Release Date: May 23, 2011
Record label: Stolen
Genre(s): Pop/Rock, Alternative/Indie Rock, Alternative Pop/Rock
It is quite fitting to be reviewing One Thousand Pictures so long after it was released. Three long years have separated Pete and The Pirates' excellent debut record Little Death and this follow up, with the Reading quintet taking three attempts to produce an album that they were satisfied with. Worrying news for those on the outside looking in. Five minute long first single ‘Come To The Bar,’ with its surprisingly downbeat, bleak aura didn’t alleviate the impending fear that Pete and The Pirates might piss it all up the wall.
In the deluge of indie pop that followed the [a]Libertines[/a] and [a]Arctic Monkeys[/a] whirlwind around 2005 – known today as Hurricane Pritchard – a few rough gems did fall to earth. One was 2008’s [b]‘Little Death’[/b], the lo-fi debut from Reading’s [a]Pete & The Pirates[/a], a band so airy of melody, (seemingly) upbeat of mood and economics student of accent that they had to be also-rans. Few lingered long enough to realise that – like Animals That Swim, Clearlake and Gorky’s Zygotic Mynci in the ’90s, or Stornoway last year – they’d quietly knocked out one of the indie albums of the decade, full of pathos, perkiness and pure pop perfection.They weren’t going to be ignored second time around.
Peter Hefferan and his would-be dandy highwaymen have made it to a second album without making an enormous impact, but there's surely a place for pop music made with such love and craft. Something like a cross between the Kinks and Television Personalities, the Reading outfit write slightly psychedelic, pithily whimsical songs about the British way of life. This time around, they've added a sprinkling of synths and the occasional Giorgio Moroder pulsebeat, with varying results, but their forte remains well-observed, understated guitar pop.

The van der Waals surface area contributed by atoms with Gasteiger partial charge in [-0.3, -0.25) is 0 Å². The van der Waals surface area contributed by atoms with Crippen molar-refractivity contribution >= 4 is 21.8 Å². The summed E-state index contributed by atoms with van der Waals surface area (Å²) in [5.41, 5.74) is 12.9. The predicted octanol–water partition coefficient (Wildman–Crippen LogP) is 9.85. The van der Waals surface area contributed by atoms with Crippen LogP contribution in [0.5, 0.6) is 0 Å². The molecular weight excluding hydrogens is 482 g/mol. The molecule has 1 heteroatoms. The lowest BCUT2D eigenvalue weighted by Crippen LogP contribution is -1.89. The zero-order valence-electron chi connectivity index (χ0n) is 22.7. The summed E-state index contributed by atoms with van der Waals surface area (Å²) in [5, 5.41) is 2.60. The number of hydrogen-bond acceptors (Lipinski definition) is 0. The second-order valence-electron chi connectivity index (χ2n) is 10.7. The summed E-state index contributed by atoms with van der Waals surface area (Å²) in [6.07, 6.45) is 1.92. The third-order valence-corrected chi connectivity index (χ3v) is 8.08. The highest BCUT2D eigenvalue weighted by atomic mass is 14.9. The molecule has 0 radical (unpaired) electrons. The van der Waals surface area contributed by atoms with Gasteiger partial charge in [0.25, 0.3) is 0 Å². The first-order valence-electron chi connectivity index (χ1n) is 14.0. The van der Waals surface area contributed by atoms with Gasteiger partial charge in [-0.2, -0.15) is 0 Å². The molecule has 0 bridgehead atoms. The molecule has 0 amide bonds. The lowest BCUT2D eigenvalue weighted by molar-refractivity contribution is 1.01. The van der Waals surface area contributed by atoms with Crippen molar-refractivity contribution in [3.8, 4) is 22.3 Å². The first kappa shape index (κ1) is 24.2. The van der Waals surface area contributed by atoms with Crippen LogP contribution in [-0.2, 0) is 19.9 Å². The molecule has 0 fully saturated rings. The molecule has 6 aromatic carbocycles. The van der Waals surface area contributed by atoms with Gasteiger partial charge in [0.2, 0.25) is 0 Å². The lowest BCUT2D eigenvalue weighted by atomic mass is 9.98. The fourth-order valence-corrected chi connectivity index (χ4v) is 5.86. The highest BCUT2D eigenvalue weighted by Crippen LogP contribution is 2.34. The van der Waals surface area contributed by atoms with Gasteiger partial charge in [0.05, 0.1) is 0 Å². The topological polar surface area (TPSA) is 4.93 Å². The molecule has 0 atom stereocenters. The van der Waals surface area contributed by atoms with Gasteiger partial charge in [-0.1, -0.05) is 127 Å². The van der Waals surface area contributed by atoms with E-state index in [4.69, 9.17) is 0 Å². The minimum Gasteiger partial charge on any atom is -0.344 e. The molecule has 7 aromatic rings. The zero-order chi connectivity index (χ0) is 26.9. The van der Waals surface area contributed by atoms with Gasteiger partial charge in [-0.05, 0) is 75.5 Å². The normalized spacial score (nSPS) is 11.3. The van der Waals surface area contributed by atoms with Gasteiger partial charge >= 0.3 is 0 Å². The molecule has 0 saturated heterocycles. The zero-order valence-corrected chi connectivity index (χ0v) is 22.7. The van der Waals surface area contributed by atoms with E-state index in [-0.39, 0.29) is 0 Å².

If only more indie-pop had half the nous and route-one fun of A Thousand Pictures. Martin Aston 2011 Under the radar for the last three years, Reading’s Pete & The Pirates have been stealthily gathering pace and fans, road-testing a brilliantly bittersweet pop concoction that’s not just another nabbing of Libertines, Strokes or Blur influences. Their debut album Little Death – a celebration and commiseration of teenage-hood’s giddy fumble for orgasmic release – was instead a Home Counties spin on the sublime guitar-pop of New Zealand’s legendary cult label Flying Nun (as in The Chills, The Clean, The Bats, Abel Tasmans and more).